William Gates (basketball)

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William Gates
Born (1971-12-28) December 28, 1971 (age 42)
Chicago, Illinois, U.S.
Nationality American
Ethnicity African-American
Alma mater Marquette University
Parents Emma F. Gates - William Crawford

William Gates (born December 28, 1971 in Chicago, Illinois[1]) is an American retired high school and college basketball player, and a subject of the 1994 Kartemquin Films documentary film Hoop Dreams.

Biography[edit]

Gates was a teenager from the Cabrini–Green housing projects. He and Arthur Agee, from West Garfield Park, hoped to hone their basketball talent into professional careers with the NBA. The documentary Hoop Dreams followed them through their recruitment by St. Joseph High School. During high school, he worked hard both to improve his basketball skills and his academics to the best of his ability, though he initially struggled with a low reading level. He struggled to get the required score of an 18 on the ACT exam needed to earn a scholarship at Marquette University, but finally managed a 17.5 aggregate score, which was rounded up to 18. At St. Joseph, Gates suffered a knee injury which limited his playing and recruitment offers. He did, however, graduate from Marquette with a communications degree.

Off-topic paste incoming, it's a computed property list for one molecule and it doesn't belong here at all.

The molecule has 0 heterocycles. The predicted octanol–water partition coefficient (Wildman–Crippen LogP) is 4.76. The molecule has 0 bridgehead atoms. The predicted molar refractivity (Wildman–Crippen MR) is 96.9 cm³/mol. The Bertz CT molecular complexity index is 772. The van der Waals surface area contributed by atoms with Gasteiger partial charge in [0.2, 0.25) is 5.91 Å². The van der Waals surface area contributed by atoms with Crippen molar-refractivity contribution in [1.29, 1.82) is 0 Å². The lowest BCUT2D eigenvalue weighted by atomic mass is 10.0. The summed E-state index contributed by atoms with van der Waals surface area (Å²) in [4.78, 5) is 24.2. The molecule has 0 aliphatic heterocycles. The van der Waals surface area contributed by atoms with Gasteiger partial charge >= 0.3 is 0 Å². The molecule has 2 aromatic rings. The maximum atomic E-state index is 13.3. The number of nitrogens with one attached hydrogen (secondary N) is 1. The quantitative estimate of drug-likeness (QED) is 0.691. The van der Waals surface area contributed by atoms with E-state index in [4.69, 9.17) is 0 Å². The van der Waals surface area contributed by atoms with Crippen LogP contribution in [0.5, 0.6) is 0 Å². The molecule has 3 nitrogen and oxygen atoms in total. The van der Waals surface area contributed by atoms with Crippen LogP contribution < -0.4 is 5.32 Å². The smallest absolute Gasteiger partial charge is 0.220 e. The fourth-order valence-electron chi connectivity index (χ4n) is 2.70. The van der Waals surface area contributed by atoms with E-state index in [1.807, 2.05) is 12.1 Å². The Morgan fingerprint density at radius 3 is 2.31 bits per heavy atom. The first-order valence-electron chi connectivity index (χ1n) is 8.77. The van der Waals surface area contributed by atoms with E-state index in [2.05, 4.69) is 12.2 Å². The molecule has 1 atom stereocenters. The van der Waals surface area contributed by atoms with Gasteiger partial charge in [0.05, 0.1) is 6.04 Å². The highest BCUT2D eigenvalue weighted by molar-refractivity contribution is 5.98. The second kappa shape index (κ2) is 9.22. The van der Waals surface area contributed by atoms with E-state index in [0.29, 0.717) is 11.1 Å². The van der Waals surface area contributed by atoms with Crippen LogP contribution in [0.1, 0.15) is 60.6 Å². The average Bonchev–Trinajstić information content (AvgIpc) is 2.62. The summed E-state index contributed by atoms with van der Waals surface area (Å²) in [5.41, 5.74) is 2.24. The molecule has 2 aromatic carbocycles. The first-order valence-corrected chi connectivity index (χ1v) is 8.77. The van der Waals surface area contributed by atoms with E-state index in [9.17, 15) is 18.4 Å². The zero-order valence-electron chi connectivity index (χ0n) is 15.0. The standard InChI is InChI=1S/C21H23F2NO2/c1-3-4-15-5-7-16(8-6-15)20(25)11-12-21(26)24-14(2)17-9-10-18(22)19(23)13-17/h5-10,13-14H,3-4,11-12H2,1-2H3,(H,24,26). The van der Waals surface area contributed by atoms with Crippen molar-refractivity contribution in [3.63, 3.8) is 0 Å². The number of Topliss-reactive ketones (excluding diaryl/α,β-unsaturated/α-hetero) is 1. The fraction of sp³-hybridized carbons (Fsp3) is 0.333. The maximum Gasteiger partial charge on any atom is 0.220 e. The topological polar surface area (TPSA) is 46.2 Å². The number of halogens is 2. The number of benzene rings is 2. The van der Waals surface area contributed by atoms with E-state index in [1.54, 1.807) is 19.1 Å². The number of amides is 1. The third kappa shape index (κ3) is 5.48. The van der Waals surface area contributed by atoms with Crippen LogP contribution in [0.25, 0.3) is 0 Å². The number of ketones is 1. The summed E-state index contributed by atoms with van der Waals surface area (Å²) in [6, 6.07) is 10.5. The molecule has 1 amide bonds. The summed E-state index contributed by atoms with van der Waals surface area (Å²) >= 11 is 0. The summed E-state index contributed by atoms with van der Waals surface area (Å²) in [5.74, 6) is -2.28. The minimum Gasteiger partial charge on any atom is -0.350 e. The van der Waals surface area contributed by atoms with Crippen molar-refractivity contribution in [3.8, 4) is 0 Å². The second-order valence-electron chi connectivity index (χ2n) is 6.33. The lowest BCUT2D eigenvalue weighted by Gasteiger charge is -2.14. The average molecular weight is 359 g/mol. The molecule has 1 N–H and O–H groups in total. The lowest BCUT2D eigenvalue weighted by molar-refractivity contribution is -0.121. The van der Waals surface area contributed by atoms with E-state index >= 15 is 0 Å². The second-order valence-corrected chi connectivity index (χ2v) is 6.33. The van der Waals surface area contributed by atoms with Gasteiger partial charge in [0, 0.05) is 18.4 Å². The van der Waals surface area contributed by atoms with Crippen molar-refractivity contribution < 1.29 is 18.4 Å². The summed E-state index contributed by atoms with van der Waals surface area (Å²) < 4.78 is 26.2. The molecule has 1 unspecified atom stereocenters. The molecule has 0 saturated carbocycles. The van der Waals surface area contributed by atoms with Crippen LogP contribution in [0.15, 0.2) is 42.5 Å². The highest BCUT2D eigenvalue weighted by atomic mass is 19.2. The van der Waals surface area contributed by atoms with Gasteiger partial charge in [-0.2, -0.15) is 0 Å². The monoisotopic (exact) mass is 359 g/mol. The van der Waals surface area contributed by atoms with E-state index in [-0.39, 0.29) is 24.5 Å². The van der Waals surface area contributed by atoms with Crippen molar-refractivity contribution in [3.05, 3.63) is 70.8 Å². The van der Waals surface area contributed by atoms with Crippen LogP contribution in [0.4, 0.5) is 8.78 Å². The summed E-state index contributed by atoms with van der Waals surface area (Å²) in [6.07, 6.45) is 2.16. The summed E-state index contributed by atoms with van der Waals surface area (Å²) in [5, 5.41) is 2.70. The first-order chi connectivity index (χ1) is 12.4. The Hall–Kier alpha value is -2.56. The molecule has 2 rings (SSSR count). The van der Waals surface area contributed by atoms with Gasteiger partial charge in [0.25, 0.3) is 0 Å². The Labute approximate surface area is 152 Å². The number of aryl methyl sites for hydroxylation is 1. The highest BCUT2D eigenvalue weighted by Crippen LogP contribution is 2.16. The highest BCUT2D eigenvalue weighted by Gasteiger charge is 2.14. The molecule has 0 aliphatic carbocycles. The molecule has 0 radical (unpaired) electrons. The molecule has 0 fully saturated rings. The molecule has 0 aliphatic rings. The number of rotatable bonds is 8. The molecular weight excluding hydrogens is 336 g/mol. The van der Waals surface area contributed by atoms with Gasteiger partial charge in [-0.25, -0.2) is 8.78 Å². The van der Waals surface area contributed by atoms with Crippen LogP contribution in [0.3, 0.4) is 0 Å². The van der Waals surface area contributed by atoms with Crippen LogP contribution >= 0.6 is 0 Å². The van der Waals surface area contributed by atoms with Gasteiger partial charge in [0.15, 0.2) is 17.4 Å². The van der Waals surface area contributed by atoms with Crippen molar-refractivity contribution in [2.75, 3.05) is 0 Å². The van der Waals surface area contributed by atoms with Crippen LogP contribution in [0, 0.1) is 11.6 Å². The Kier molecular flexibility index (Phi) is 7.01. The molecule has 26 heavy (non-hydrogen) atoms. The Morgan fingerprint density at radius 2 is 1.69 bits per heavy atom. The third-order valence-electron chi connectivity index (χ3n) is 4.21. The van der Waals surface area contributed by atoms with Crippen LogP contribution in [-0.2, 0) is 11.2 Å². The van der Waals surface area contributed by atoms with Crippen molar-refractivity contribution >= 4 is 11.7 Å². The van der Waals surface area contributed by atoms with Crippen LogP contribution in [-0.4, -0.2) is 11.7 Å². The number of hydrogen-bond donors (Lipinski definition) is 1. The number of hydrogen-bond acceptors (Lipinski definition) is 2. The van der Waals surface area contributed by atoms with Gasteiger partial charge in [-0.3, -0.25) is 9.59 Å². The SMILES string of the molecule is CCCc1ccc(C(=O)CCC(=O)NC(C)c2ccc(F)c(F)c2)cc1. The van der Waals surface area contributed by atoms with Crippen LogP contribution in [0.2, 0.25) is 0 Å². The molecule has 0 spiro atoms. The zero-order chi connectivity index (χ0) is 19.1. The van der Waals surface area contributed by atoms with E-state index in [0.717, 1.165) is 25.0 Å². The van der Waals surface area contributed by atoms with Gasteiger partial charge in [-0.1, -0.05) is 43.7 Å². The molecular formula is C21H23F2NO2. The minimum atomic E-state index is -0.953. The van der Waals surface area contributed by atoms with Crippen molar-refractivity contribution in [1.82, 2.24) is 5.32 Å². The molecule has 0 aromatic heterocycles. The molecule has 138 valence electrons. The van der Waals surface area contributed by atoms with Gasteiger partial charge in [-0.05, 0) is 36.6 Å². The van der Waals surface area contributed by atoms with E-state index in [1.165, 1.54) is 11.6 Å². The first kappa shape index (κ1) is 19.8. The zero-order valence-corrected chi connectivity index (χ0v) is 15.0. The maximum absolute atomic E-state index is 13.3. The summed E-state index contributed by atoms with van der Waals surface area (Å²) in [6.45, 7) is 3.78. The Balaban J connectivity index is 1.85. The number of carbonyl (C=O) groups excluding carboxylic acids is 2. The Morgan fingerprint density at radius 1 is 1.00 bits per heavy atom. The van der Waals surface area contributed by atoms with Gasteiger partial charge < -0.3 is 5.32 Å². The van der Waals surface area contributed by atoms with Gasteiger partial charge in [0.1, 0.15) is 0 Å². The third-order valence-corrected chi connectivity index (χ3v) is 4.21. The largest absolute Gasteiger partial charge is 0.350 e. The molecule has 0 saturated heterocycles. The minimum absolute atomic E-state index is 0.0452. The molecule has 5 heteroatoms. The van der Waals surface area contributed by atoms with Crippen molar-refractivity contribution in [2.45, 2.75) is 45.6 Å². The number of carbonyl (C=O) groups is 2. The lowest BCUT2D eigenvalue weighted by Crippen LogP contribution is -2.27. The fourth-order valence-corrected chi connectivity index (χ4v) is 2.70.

In 2001, Gates worked out with NBA star Michael Jordan in preparation for Jordan's comeback and was offered a tryout with the Washington Wizards, but injured his foot. His brother, Curtis Gates, also seen in the film, was murdered on September 10, 2001.[2]

Post-basketball, Gates would later go on to get a Bible degree at Moody Bible Institute in Chicago and become pastor at Living Faith Community Center in Cabrini–Green, a position he held until July 2012, when he relocated his family to the San Antonio, Texas area.[3] Gates' eldest son (William Gates Jr.) followed in his father's basketball footsteps, averaging 23.5 points a game his senior season at Samuel Clemens High School in Schertz, Texas and receiving a full-ride scholarship to Furman University in South Carolina.[4]

References[edit]

  1. ^ "William Gates #22 Biography". muscoop.com. 
  2. ^ "Looking Back At Broken 'Dreams'". The Washington Post. July 5, 2004. 
  3. ^ "Pastor to People". Moody Church Bulletin. July 5, 2012. 
  4. ^ "William Gates Jr., Out of his dad’s shadow but still living his ‘Hoop Dreams’". NBC Sports. May 9, 2013. 

External links[edit]